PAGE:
Save. Spend. Splurge.

Shop Quality Series: Quick Primer of Why Fast Fashion Sucks in a Nutshell

This is part of the Shop Quality Series.

So this is my very fast primer when I look at something that looks somewhat decent from afar.

Not bad right? Faux suede… looks like a cute-ish vegan trench coat:

But then you touch it and realize the fabric is fine, but the stitching for instance, is crap.

The stitching in fast fashion is just one long line of thread stitching. And just one. Not two or three. You can see how it is the MINIMUM amount of stitches to keep something together in a garment, versus properly making sure it is cut well, stitched well to last and not fray.

Then, you see ONE line of thread. This means that you pull this one thread, and the whole garment may just unravel in your hands.

It is cheaper, and less time-consuming for a worker to do ONE long lined stitch (badly done, loose stitching), rather than stitch it on one side, stop, tie it off, switch to another and stitch it there.

See? Minimum amount of effort possible. You can see that grey square right behind that pocket? Well that is the fabric for the item itself and they didn’t bother  to colour it because no one will see the inside.

That is another sign of fast fashion’s cheapness — just because you can’t see the lining or the inside, is where all the garbage work is done and thrown.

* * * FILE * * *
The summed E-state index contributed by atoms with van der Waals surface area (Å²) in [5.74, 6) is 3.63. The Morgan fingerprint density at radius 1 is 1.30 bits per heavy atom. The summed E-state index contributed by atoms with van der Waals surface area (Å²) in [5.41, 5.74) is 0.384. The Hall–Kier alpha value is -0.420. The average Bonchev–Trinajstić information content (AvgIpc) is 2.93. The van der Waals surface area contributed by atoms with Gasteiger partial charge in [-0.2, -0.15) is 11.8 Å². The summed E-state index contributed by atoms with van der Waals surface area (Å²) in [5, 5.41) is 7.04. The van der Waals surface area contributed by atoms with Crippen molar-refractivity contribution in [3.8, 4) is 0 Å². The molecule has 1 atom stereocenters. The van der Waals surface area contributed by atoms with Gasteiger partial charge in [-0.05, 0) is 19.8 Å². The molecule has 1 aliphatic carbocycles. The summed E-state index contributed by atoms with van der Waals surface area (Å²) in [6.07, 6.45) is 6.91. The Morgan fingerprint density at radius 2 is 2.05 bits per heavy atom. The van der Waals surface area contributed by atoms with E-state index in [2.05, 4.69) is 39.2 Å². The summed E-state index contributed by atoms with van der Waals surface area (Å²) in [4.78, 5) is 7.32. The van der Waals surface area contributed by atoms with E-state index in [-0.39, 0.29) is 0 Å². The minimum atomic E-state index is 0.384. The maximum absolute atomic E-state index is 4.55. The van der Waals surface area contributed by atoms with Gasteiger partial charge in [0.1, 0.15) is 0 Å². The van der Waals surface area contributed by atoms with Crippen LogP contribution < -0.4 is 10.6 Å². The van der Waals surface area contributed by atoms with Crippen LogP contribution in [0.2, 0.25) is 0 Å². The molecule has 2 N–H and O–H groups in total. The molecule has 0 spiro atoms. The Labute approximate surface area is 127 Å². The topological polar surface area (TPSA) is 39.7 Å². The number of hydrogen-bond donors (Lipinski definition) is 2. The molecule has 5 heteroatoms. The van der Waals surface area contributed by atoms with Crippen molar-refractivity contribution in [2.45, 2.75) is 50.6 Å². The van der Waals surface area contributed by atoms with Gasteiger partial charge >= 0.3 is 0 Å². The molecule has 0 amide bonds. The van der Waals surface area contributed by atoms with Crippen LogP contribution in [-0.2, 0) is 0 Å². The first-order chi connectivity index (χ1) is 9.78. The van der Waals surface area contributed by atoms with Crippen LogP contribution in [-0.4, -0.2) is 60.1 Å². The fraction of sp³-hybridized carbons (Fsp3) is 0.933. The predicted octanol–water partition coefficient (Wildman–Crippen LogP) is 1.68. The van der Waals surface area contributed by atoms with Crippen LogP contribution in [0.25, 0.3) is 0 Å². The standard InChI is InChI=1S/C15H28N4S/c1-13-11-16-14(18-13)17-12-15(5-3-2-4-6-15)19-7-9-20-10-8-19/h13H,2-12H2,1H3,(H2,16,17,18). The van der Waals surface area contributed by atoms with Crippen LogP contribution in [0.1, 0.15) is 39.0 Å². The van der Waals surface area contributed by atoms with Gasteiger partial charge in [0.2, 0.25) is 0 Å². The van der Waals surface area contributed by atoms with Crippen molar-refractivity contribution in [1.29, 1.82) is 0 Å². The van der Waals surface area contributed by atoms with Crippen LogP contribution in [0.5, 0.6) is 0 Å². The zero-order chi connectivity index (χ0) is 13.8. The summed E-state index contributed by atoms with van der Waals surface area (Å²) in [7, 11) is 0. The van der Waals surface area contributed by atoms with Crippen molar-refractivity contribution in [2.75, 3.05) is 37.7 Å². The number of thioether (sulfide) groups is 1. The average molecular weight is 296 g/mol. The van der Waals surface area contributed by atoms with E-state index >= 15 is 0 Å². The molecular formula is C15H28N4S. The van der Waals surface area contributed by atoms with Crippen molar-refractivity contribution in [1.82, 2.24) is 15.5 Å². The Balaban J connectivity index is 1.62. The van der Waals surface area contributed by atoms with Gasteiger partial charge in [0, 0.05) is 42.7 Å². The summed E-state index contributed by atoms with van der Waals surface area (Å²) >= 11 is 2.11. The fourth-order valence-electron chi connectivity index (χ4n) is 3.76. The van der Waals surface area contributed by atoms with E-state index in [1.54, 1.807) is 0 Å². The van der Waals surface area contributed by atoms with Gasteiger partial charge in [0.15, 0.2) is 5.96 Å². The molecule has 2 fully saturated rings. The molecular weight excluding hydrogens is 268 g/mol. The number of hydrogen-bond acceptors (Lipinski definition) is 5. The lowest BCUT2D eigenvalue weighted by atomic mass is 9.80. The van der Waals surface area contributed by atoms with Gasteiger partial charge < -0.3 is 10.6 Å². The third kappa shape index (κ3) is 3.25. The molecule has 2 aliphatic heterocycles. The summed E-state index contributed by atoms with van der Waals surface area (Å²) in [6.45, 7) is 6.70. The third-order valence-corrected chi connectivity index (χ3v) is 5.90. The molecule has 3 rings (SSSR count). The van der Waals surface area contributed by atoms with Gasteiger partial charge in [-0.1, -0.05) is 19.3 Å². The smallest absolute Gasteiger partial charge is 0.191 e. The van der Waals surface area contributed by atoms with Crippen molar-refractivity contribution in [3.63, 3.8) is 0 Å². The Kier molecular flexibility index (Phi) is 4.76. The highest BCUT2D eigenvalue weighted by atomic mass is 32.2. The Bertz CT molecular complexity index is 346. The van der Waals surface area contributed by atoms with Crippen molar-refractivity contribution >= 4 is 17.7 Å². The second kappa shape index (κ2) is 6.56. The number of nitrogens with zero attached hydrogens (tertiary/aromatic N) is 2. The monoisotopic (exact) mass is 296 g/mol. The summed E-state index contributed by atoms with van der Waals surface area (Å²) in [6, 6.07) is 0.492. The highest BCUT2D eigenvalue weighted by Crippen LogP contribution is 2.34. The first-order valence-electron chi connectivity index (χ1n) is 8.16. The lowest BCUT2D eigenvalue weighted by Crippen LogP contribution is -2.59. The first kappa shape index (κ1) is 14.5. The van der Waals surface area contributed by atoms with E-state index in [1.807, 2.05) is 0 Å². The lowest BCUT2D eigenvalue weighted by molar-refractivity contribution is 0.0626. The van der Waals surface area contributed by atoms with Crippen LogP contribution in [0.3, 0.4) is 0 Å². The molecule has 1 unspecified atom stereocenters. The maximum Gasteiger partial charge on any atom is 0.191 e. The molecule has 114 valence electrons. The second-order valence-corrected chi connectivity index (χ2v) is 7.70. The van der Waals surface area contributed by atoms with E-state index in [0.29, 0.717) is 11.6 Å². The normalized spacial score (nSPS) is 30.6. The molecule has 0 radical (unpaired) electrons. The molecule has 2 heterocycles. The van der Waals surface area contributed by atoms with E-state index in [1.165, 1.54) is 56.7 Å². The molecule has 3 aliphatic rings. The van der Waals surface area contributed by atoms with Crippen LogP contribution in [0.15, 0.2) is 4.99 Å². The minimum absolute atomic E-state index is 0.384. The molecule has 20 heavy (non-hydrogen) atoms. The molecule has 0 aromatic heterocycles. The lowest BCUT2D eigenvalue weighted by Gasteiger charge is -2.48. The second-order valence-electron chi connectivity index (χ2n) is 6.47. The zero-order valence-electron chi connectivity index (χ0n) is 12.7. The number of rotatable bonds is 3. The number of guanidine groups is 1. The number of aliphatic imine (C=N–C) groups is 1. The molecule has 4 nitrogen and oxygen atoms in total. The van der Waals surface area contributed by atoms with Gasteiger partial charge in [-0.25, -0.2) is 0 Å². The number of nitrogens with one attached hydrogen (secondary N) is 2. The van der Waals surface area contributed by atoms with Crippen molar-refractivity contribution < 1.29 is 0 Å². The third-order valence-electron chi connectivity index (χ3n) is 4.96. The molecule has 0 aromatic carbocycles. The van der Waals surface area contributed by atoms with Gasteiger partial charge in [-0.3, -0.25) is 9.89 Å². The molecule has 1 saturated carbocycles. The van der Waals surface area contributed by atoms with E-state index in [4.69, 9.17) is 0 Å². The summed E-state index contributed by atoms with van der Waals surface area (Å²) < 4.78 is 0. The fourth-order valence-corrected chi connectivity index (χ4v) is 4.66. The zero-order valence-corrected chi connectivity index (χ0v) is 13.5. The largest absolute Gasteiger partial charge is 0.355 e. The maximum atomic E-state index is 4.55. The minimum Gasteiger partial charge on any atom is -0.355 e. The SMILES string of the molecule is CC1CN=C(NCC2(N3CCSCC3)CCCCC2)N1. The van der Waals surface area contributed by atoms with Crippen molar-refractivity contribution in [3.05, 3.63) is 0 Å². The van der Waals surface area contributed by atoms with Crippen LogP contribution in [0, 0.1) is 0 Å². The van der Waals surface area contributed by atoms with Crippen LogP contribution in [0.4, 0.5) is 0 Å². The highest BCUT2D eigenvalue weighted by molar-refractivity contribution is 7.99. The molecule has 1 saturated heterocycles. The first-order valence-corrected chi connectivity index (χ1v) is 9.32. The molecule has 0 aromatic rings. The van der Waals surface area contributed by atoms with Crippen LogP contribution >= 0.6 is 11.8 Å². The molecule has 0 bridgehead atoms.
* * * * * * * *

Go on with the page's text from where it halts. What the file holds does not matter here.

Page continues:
The pocket is barely hanging on with threads, and the lining doesn’t look well done or impeccably finished. When you take your coat off, do you want to be embarrassed at the lining? No.

Then we come to examining the stitching at the shoulder:

See how the seams don’t line up properly? They cut the fabric then sewed it together askew at the shoulder, right where most people will see the line and shape/drape of the garment on you, AND this is an eyesore. Honestly, you may not notice it on someone, but I notice it.

I also notice it when people don’t hem their pants to the correct lengths, and I see this bunched up excess fabric at the ankle that drives me bonkers.

For the record – try and hem everything at the ankle if it is skinny or straight style. It usually works with all heel heights – flat, wedges, even heels, and looks cool. This is 99% of what I own.

Only with wide-legged pants, bootcut, trouser, could you try for a longer hem because you may want the hem 1″ off the ground for wide-legged pants.

I don’t wear heels with wide-legged pants because I think it looks funny with stilettos unless the hem completely covers my entire foot save for 1″ off the ground, so all of my wide-legged pants are hemmed for me to wear them with sandals or flats.

Anyway, you can see how just the cut and the finish of the edges of this coat is why fast fashion doesn’t look as luxe. You can’t tell from afar, but up close, you can see it, and once you do, you can’t unsee it.

I always look for matching prints, patterns, seams, properly done stitching, no loose threads and care taken with a garment to determine quality, regardless of its brand name or price.